Is it homophobic to turn away gay blood donors?
3 Jun 2015
Léger (Judgment)  EUECJ C-528/13 (29 April 2015) – read judgment
Blood donation centres all over Europe are grateful for volunteers, but sometimes people don’t make it through the assessment process. Restrictions on male homosexual blood donors are particularly tricky, because they fly in the face of equality, whilst reflecting our current, no doubt inadequate, understanding of how infectious diseases are transmitted, and how long pathogens remain viable in human blood.
This case started when a French citizen, M. Léger, presented himself at his local blood donation centre. He was turned down after interview. The relevant law in France implements two EU Directives on blood donation which lay down specific conditions regarding eligibility.
This was a request to the European Court (CJEU) for a preliminary ruling on Directive 2002/98/EC which imposes safety standing on the collection of blood for therapeutic use (the “Blood Directive”). It requires that blood should only be taken from individuals “whose health status is such that no detrimental effects will ensue as a result of the donation and that any risk of transmission of infectious diseases is minimised”. It also states that potential donors should be assessed by way of interview for their suitability.
A related directive stipulates what information should be provided by volunteers. Most critically, the 2004 Directive excludes from eligibility those donors
whose sexual behaviour puts them at high risk of acquiring severe infectious diseases that can be transmitted by blood.
The part of that directive relating to the transmission of a viral infection provides that, as far as concerns the risk of exposure of the prospective donor to a sexually transmissible infectious agent, there is a permanent contraindication to blood donations where a “man has had sexual relations with another man”.
M. Léger had been refused as a blood donor because he came into this category. When he challenged the refusal the French administrative court referred the matter to the CJEU, asking for guidance on what was meant by the combination of the Blood Directive and 2004 Directive.
There was some argument on the differing language versions of the relevant provisions, but what really mattered was their general scheme and purpose; that it was necessary to avoid “high risk” of passing on infectious diseases. France has had a very high incidence of HIV due to sexual relations between men, according to a five year data from 2003 – 2008.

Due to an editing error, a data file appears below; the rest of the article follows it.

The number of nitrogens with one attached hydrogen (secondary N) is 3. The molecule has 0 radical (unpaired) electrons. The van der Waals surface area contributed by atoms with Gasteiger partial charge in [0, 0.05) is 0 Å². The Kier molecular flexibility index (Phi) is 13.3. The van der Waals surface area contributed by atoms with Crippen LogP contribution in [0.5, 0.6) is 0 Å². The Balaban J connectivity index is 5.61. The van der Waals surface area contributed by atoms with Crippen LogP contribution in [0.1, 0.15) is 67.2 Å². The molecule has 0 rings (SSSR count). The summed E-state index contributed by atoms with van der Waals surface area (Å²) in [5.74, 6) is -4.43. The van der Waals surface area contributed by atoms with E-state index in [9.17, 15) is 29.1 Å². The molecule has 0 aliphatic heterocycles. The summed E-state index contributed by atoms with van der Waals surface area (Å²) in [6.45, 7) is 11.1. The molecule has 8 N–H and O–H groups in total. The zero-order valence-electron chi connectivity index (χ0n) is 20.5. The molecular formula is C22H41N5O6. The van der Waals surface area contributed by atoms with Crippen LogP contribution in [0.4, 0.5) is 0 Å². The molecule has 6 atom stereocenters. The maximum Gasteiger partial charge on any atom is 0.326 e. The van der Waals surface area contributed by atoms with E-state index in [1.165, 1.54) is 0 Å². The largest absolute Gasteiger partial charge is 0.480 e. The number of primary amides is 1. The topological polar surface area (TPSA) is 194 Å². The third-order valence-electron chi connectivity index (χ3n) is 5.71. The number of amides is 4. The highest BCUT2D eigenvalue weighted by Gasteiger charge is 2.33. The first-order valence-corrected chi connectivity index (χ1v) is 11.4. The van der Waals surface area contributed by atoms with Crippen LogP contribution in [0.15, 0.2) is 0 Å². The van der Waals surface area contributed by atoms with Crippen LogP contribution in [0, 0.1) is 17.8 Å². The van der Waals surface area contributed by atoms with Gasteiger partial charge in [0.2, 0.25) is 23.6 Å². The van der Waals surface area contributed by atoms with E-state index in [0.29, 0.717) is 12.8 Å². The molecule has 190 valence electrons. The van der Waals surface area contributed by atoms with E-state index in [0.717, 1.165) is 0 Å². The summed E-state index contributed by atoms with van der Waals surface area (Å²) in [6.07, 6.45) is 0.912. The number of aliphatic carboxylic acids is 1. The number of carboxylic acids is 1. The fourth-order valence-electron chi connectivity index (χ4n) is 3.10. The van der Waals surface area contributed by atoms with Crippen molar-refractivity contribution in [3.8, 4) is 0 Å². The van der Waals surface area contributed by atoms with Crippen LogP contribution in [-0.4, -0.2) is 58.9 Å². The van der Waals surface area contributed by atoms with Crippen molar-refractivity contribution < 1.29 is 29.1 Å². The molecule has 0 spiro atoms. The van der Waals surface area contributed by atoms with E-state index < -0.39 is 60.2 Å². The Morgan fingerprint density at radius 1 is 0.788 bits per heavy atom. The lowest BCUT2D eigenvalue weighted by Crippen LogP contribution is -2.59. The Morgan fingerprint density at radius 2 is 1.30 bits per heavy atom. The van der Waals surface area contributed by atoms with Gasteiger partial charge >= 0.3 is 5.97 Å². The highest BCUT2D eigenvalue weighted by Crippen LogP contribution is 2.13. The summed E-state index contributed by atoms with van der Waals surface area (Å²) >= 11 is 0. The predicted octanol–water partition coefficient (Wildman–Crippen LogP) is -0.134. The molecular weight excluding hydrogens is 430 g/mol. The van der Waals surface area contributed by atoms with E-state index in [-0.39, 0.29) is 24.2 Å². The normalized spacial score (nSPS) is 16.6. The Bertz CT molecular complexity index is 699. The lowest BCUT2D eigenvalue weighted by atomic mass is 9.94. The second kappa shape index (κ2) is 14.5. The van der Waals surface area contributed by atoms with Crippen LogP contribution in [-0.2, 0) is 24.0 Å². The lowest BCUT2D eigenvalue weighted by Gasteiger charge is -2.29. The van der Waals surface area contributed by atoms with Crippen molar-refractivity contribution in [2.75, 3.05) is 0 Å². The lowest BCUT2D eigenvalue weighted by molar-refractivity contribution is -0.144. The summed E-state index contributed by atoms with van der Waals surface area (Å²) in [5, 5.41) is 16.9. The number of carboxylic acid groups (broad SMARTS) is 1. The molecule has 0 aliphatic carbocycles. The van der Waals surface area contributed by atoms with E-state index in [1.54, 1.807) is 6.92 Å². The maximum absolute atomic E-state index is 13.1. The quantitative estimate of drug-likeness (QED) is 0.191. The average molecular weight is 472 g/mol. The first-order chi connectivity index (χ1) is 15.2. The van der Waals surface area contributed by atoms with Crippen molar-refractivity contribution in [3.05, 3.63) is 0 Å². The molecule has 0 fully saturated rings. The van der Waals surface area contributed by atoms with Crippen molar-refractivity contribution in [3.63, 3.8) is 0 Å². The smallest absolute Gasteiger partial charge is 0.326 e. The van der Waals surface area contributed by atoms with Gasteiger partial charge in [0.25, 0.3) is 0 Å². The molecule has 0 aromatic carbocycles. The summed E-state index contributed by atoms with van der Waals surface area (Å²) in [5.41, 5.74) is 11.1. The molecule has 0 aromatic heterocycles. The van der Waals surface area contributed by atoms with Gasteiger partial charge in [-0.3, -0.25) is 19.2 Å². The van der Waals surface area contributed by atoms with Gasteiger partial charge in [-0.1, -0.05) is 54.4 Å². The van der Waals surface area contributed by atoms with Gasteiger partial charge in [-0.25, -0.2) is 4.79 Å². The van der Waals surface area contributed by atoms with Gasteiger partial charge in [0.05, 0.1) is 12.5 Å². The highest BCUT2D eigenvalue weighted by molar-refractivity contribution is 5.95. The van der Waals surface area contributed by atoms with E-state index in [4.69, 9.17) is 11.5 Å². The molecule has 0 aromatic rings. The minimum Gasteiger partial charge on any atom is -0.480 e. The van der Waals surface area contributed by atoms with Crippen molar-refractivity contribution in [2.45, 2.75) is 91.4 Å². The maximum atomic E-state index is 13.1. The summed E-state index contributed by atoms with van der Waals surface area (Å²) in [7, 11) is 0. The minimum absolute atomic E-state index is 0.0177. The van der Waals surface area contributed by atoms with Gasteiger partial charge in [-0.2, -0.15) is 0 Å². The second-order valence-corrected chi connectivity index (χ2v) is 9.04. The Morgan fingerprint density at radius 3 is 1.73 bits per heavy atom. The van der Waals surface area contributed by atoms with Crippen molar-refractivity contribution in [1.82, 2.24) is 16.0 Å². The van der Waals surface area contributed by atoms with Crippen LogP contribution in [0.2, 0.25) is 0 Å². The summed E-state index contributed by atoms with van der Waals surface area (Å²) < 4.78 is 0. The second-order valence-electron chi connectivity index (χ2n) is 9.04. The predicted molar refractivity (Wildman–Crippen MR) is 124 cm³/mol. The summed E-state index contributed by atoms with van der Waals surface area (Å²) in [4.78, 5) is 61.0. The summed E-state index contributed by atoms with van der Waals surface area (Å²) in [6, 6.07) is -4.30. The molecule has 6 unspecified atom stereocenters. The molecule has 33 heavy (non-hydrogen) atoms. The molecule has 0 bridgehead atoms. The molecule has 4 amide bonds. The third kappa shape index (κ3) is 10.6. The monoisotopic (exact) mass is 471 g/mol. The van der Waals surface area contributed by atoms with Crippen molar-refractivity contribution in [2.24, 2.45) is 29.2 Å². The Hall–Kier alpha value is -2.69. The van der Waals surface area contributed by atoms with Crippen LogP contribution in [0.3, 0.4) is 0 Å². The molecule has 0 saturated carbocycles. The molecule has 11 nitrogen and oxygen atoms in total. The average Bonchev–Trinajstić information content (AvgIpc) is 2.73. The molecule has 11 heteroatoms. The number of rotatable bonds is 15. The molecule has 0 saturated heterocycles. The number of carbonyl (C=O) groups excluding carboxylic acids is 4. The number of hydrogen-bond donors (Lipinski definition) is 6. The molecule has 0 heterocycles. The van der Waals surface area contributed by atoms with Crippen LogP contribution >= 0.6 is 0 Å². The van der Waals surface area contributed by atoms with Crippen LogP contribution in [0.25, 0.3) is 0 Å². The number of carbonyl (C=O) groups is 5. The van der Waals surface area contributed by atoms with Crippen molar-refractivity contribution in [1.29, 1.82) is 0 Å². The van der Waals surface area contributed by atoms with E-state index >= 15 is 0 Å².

The Court’s response
The CJEU considered the question in the light of the European Charter of Fundamental Rights and Freedoms, under which any discrimination based on sexual orientation is prohibited in matters involving EU law (Article 20). M. Leger’s argument was that the law on blood donation effectively excluded him from blood donation on the basis of his homosexuality, and therefore he had been treated less favourably than other male donors who were heterosexual.
Member states (and the EU) are allowed to limit the scope this and other Charter rights if the public interest so requires, but any such restriction must be proportionate to its objective. In a case such as this, said the CJEU, such rights-restricting measure could only be considered proportionate
where a high level of health protection for the recipients cannot be ensured by effective techniques for detecting HIV which are less onerous than the permanent deferral from blood donation for the entire group of men who have had sexual relations with other men.
On the other hand, both the Blood Donor Directive and the 2004 Directive which defines its terms are based on Article 152(4)(a) of the EU treaty, which is intended to protect public health.
According to the present state of scientific knowledge it is not possible to exclude from the possibility of viral pathogens in donated blood at the time of testing. The biological markers may still produce negative results despite the donor being infected. That being the case, recent infections may not be detected, presenting a risk of transmission to the recipient.
Given the current state of scientific and epidemiological data, the Court accepted that there were no other techniques for avoiding the risk of passing on infectious diseases that would have had a less discriminatory impact.
This did not alleviate member states of the obligation to devise questionnaires for potential donors that aspired to a high level of specificity about their status, that would avoid discriminating against homosexual volunteers.
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